This example shows how to fit probability distribution objects to grouped sample data, and create a plot to visually compare the pdf of each group.

**Step 1. Load sample data.**

Load the sample data.

`load carsmall;`

The data contains miles per gallon (`MPG`

)
measurements for different makes and models of cars, grouped by country
of origin (`Origin`

), model year (`Model_Year`

),
and other vehicle characteristics.

**Step 2. Create a nominal array.**

Transform `Origin`

into a nominal array and
remove the Italian car from the sample data. Since there is only one
Italian car, `fitdist`

cannot fit a distribution
to that group. Removing the Italian car from the sample data prevents `fitdist`

from
returning an error.

Origin = nominal(Origin); MPG2 = MPG(Origin~='Italy'); Origin2 = Origin(Origin~='Italy'); Origin2 = droplevels(Origin2,'Italy');

**Step 3. Fit kernel distributions to each group.**

Use `fitdist`

to fit kernel distributions to
each country of origin group in the `MPG`

data.

[KerByOrig,Country] = fitdist(MPG2,'Kernel','by',Origin2)

KerByOrig = Column 1 [1x1 prob.KernelDistribution] Column 2 [1x1 prob.KernelDistribution] Column 3 [1x1 prob.KernelDistribution] Column 4 [1x1 prob.KernelDistribution] Column 5 [1x1 prob.KernelDistribution] Country = 'France' 'Germany' 'Japan' 'Sweden' 'USA'

The cell array `KerByOrig`

contains five kernel
distribution objects, one for each country represented in the sample
data. Each object contains properties that hold information about
the data, the distribution, and the parameters. The array `Country`

lists
the country of origin for each group in the same order as the distribution
objects are stored in `KerByOrig`

.

**Step 4. Compute the pdf for each group.**

Extract the probability distribution objects for Germany, Japan,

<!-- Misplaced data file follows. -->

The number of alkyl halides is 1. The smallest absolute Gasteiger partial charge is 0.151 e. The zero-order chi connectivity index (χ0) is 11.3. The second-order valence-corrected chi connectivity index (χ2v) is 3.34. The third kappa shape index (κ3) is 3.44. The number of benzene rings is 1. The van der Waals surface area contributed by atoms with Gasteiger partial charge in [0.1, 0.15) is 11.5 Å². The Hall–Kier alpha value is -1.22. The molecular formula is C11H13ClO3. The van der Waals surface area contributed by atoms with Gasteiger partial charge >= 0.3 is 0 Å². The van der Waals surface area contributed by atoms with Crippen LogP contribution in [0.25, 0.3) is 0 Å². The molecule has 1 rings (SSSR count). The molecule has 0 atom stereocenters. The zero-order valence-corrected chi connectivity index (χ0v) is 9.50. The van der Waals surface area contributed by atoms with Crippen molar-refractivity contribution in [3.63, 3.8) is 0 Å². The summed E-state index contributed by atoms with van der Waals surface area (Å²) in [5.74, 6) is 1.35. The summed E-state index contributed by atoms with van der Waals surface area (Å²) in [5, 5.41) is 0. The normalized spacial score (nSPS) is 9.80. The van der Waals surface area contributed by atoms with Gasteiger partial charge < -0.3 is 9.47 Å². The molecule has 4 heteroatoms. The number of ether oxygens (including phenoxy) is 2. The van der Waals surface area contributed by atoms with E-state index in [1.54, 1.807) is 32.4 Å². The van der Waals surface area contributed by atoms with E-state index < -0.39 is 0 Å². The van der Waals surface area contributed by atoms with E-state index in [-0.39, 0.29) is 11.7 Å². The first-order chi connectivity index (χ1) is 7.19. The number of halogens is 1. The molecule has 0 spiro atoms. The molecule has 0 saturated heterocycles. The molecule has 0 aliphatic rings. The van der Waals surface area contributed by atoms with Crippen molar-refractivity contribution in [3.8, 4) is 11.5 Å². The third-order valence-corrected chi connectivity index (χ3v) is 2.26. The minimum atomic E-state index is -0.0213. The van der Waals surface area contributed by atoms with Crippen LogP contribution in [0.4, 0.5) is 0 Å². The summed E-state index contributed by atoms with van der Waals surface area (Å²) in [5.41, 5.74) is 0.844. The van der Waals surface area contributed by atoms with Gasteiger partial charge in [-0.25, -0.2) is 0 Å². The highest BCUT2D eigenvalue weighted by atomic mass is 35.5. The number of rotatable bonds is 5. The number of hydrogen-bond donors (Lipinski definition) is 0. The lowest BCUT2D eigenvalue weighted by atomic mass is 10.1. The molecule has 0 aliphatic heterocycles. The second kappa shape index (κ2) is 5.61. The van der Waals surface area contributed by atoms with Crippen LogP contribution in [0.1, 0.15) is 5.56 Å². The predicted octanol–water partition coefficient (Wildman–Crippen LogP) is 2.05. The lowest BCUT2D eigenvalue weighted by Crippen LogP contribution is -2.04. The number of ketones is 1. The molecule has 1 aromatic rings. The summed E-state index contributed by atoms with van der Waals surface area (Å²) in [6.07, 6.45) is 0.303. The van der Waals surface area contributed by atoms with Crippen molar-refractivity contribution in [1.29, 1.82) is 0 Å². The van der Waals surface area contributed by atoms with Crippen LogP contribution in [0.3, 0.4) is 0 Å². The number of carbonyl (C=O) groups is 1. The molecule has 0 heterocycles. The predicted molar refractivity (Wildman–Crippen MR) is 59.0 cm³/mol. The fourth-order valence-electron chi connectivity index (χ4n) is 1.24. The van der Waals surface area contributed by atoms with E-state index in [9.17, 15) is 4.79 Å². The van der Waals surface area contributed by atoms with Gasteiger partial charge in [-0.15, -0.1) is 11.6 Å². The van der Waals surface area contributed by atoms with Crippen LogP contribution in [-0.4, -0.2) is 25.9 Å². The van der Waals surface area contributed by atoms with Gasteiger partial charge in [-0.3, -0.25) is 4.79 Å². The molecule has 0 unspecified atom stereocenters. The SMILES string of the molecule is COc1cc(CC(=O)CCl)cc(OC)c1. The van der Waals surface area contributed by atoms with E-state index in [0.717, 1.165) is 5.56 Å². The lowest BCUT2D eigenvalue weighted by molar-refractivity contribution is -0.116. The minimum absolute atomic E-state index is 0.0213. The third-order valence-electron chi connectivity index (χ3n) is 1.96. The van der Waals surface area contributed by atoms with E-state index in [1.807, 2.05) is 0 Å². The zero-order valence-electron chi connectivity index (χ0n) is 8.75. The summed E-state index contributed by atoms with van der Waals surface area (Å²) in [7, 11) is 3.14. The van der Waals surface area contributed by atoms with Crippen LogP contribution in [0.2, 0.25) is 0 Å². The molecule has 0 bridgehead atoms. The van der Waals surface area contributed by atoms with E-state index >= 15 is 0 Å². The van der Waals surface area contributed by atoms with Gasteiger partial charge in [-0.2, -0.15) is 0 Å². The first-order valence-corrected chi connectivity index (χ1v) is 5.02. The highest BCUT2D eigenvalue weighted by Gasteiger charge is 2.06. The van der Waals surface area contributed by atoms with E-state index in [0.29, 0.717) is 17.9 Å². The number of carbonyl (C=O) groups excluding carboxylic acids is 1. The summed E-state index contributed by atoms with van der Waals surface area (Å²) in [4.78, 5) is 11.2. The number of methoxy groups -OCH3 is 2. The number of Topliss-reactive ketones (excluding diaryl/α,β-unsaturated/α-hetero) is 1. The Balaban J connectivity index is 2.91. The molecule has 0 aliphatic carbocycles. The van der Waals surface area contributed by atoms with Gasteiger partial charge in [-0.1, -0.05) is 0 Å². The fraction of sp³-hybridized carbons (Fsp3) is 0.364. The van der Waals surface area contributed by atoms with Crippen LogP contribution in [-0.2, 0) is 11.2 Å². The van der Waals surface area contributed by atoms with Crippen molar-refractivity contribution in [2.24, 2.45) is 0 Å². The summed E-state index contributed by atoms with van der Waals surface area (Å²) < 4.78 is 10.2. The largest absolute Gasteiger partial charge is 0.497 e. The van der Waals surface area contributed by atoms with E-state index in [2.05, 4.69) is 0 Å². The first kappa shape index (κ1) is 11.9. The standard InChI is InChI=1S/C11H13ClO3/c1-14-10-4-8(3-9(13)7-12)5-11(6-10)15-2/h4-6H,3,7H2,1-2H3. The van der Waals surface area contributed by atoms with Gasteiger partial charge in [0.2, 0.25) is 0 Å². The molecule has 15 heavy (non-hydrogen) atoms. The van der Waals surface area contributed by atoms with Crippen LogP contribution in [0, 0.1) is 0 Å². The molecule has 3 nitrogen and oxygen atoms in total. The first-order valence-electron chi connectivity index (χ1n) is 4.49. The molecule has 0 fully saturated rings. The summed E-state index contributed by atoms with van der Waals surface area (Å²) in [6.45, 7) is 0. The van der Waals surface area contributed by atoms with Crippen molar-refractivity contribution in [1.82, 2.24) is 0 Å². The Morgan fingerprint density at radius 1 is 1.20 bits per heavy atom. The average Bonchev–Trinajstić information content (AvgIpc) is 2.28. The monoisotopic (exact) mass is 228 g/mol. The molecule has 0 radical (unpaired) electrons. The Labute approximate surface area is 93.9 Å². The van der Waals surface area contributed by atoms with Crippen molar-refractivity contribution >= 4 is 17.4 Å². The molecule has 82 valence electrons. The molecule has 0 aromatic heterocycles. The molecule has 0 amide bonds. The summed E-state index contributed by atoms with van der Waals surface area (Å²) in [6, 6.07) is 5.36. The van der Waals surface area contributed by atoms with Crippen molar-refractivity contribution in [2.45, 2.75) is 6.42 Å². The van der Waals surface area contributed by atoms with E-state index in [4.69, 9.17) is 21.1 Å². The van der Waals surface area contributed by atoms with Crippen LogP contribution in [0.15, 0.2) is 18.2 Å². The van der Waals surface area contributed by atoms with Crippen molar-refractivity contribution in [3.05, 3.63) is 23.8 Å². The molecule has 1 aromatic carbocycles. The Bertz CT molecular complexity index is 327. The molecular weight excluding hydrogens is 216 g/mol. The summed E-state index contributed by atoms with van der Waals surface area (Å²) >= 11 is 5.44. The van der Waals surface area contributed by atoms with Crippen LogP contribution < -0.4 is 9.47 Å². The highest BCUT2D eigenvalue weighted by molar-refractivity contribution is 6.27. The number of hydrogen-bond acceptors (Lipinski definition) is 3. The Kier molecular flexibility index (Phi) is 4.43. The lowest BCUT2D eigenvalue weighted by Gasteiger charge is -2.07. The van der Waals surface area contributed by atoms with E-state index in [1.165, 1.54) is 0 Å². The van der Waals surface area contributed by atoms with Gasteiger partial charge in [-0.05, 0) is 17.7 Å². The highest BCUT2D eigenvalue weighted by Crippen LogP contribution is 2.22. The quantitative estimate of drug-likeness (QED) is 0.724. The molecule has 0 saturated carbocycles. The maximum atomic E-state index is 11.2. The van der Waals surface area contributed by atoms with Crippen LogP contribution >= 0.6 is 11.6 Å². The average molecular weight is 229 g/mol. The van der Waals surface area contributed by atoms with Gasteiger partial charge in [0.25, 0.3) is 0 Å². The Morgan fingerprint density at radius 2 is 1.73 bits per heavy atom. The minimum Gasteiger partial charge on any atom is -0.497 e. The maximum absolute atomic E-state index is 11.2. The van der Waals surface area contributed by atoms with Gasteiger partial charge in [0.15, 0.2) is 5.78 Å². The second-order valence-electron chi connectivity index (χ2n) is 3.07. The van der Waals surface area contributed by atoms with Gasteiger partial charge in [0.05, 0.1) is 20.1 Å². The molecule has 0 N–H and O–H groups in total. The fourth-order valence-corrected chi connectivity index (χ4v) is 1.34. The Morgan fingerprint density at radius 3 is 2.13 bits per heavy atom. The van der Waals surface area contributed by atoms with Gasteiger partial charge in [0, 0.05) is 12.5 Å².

and USA. Use the positions of each country in `KerByOrig`

shown
in Step 3, which indicates that Germany is the second country, Japan
is the third country, and USA is the fifth country. Compute the pdf
for each group.

Germany = KerByOrig{2}; Japan = KerByOrig{3}; USA = KerByOrig{5}; x = 0:1:50; USA_pdf = pdf(USA,x); Japan_pdf = pdf(Japan,x); Germany_pdf = pdf(Germany,x);

**Step 5. Plot the pdf for each group.**

Plot the pdf for each group on the same figure.

figure; plot(x,USA_pdf,'r-'); hold on; plot(x,Japan_pdf,'b-.'); plot(x,Germany_pdf,'k:'); legend({'USA','Japan','Germany'},'Location','NW'); title('MPG by Country of Origin'); xlabel('MPG');

The resulting plot shows how miles per gallon (`MPG`

)
performance differs by country of origin (`Origin`

).
Using this data, the USA has the widest distribution, and its peak
is at the lowest `MPG`

value of the three origins.
Japan has the most regular distribution with a slightly heavier left
tail, and its peak is at the highest `MPG`

value
of the three origins. The peak for Germany is between the USA and
Japan, and the second bump near 44 miles per gallon suggests that
there might be multiple modes in the data.

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